Partita No. 2

Partita No. 2

Partita No. 2

Johann Sebastian Bach

Jacques Rouvier's masterclass

Produced by the Saline royale Academy French Subtitles are available in French, English, Japanese, Korean Music sheet annotated by  Jacques  Rouvier  is available 25 min Piano

In this session, pianist Jacques Rouvier and his student Julien Braidi work on guiding and determining the trajectory of the piece.

Produced by the Saline royale Academy

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The masterclass

About this masterclass

Jacques Rouvier and his student Julien Braidi work on developing a musical trajectory and playing expressively. In addition, the pair works on more technical aspects such as playing with a good posture, fingering, and creating a deeper sound by applying more pressure on the keys through the fingertips. 

What we learn in this masterclass 

  1. Developing and following a trajectory.

  2. Playing expressively. 

  3. Diction and articulation. 

  4. Maintaining good posture. 

  5. Intonation. 

Partita No. 2 by Johann Sebastian Bach

J.S. Bach’s Partita No. 2 was composed between 1717 and 1720 as part of a collection of works for solo violin. Some believe the piece was in memory of his wife, Maria Barbara Bach, who passed away in 1720, although there is no clear evidence for this. The first four movements of the work are Baroque dance types: Allemande, Corrente, Sarabanda, and Gigue. Each of them is in a minor key and requires technical dexterity. However, the piece is most famous for its fifth and final movement, the legendary Chaconne. Nearly the same length as the other four movements combined, it is widely regarded as one of the greatest compositions ever written for violin. The Chaconne consists of more than sixty variations over a repeated bass line, and calls for remarkable expressiveness, intonation, and virtuosity. Performers and scholars have called the Chaconne “one of the greatest achievements of any man in history” and “a triumph of spirit over matter such as even Bach never repeated in a more brilliant manner.”

  • Date:13 February 2021
  • Producer: Produced by the Saline royale Academy
  • Duration:25 min
  • Spoken language:French
  • Subtitle languages: French, English, Japanese, Korean

Sheet music

Aim for excellence! You can improve your skills with expert advice. Download the annotated sheet music of this piano masterclass. Please note that this piece has been annotated in accordance to Jacques Rouvier’s feedback and comments.

Sheet music partita no. 2

Jacques Rouvier

Jacques  Rouvier

He won two Premiers Prix (first prizes): in piano performance (1965) In chamber music (1967).

Jacques Rouvier was born in Marseilles into a family of musicians. He attended the CNSMD in Paris (Conservatoire National Supérieur de Musique et de Danse), where he was taught by Vlado Perlemuter, Pierre Sancan, and Jean Hubeau. He won first prizes in both piano and chamber music. Rouvier then decided to broaden his knowledge about wind section and leading orchestra at the CNSMD too. He owes much to Pierre Barbizet and Jean Fassina. Rouvier won several competitions such as the “Giovan Battista Viotti” International Music Competition, Maria Canal International Music Competition, the European Broadcasting Union Competition, the Long-Thibaud Competition, and the Competition of the Fondation de la Vocation. In 1970, he founded the Rouvier-Kantorow-Muller trio, with whom he still performs regularly.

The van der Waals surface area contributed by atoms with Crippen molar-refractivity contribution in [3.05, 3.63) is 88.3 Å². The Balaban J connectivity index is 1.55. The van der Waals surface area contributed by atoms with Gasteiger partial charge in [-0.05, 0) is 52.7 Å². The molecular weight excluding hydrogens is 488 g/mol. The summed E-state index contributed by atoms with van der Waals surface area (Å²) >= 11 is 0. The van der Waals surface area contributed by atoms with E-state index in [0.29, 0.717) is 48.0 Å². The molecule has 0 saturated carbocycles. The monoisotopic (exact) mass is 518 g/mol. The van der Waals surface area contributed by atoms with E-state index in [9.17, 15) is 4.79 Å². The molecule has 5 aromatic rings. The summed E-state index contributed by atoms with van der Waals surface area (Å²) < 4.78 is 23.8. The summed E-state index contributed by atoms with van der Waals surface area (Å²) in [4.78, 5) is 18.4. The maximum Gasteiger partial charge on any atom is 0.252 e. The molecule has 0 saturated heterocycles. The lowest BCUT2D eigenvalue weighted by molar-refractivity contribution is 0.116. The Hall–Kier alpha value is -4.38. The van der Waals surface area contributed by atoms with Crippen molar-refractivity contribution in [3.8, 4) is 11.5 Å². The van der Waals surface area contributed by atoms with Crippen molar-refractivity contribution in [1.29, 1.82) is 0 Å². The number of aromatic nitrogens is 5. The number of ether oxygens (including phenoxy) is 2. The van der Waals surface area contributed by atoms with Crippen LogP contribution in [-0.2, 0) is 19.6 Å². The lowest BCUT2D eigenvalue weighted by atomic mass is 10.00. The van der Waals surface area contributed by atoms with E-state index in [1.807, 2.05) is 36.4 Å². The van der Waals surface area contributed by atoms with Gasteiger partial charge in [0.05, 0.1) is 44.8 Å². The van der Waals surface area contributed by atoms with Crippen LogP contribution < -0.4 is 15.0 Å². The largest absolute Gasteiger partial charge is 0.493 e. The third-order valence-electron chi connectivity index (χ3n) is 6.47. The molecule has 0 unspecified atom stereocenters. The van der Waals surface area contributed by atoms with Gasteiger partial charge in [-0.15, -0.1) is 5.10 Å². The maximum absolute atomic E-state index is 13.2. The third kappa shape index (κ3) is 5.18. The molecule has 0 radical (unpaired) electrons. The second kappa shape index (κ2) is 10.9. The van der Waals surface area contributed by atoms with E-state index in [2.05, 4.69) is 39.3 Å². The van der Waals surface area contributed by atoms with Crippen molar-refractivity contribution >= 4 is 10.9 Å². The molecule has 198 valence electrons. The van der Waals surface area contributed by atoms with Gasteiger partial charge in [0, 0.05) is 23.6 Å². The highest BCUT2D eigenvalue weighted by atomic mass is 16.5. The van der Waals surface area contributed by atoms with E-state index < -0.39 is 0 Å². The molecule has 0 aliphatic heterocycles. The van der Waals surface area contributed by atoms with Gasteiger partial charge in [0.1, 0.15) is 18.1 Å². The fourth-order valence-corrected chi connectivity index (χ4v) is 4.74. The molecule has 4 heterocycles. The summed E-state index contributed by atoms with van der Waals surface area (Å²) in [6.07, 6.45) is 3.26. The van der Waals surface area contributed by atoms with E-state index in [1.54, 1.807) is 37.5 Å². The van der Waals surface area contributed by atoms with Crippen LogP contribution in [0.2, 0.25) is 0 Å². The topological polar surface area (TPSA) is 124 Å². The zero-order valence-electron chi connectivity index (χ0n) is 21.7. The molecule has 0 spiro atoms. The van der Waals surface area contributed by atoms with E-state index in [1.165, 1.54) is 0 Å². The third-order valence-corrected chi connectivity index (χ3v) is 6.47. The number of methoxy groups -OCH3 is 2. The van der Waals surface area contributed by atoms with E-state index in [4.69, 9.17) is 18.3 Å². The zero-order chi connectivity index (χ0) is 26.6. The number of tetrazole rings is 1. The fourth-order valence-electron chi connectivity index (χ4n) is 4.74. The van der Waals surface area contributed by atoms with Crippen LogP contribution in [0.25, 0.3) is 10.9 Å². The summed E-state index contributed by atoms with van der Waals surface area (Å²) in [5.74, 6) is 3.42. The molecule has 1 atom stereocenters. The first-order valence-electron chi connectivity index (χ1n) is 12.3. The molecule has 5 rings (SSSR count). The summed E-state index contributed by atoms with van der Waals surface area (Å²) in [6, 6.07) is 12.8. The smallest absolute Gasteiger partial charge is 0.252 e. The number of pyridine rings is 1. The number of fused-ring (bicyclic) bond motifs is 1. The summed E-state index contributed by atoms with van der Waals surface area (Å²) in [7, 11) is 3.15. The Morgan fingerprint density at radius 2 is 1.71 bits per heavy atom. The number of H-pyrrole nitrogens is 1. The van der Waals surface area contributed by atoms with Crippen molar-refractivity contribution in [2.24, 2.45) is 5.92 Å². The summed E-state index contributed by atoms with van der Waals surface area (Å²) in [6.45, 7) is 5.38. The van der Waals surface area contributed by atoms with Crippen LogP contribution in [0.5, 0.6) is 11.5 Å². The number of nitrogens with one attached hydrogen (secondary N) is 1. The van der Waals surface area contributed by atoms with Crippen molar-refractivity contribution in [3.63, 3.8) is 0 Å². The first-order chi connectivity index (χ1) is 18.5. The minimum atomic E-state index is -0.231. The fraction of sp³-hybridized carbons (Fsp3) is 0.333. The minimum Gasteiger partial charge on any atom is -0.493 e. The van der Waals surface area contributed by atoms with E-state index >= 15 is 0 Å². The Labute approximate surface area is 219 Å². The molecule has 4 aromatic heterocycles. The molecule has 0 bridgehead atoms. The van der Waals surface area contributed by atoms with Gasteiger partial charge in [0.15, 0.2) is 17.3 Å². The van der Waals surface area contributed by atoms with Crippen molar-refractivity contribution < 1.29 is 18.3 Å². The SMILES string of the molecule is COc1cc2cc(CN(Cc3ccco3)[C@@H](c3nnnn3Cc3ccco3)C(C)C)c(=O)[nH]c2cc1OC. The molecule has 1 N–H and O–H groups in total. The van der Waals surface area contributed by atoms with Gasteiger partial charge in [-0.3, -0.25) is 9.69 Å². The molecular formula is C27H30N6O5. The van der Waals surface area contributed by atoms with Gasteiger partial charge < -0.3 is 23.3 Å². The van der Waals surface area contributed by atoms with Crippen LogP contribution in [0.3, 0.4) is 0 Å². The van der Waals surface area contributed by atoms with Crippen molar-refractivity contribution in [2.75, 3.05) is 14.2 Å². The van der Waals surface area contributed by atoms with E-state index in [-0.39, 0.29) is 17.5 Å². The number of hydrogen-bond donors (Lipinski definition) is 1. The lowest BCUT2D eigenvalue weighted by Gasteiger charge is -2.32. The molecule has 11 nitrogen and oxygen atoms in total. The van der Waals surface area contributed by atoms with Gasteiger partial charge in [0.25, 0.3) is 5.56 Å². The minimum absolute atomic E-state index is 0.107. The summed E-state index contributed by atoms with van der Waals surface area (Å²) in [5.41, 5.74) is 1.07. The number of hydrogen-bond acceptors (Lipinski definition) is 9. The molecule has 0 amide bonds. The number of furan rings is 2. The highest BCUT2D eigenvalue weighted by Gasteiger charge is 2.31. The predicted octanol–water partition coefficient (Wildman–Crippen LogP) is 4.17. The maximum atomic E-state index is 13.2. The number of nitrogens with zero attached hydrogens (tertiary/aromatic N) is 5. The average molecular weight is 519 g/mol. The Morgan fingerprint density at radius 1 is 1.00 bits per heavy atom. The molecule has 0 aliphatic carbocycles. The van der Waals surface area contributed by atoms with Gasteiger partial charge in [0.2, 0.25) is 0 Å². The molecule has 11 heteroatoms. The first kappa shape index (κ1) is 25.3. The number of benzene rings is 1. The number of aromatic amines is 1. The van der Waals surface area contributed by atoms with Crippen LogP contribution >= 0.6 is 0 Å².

Since 1979, he has taught at the CNSMD in Paris and at the Berlin University of the Arts.


Johann Sebastian Bach

Johann Sebastian Bach is undoubtedly one of the most important figures in music history. His incredible creative power, technical mastery, and intellect have made a lasting impression not only on classical music but also on many different modern music genres we know today.

Born in 1685 in Eisenach, Germany, Bach was a member of a very well-known family of musicians. At 18-years-old, he began working in Arnstadt where he accompanied hymns at church. His professional career as a musician would follow in Weimar, where he resided from 1708 to 1717. Here, Bach would deepen his theoretical study of composition and write most of his organ works. Moreover, he composed preludes and fugues that would be part of his collection The Well-Tempered Clavier. After building a considerable reputation in Weimar, Bach moved to Köthen to take a new role as Chapel Master. Writing less religious songs and putting more of a focus on chamber music, his compositions from this time would bring Baroque instrumental music to its pinnacle.

From 1723 until his death in 1750, Bach worked in Leipzig. First, as Thomaskantor at the Thomasschule and later as a private tutor and director of the Collegium Musicum. During this time, Bach worked on creating a repertoire of cantatas for church and revised many of his previous compositions. From 1726 onward, his keyboard works were published. His death in 1750 came to mark the end of the Baroque period and the beginning of Classicism. For many years after his passing, Johann Sebastian Bach’s works were buried with him until they resurfaced many years later and celebrated for their musical ingenuity.

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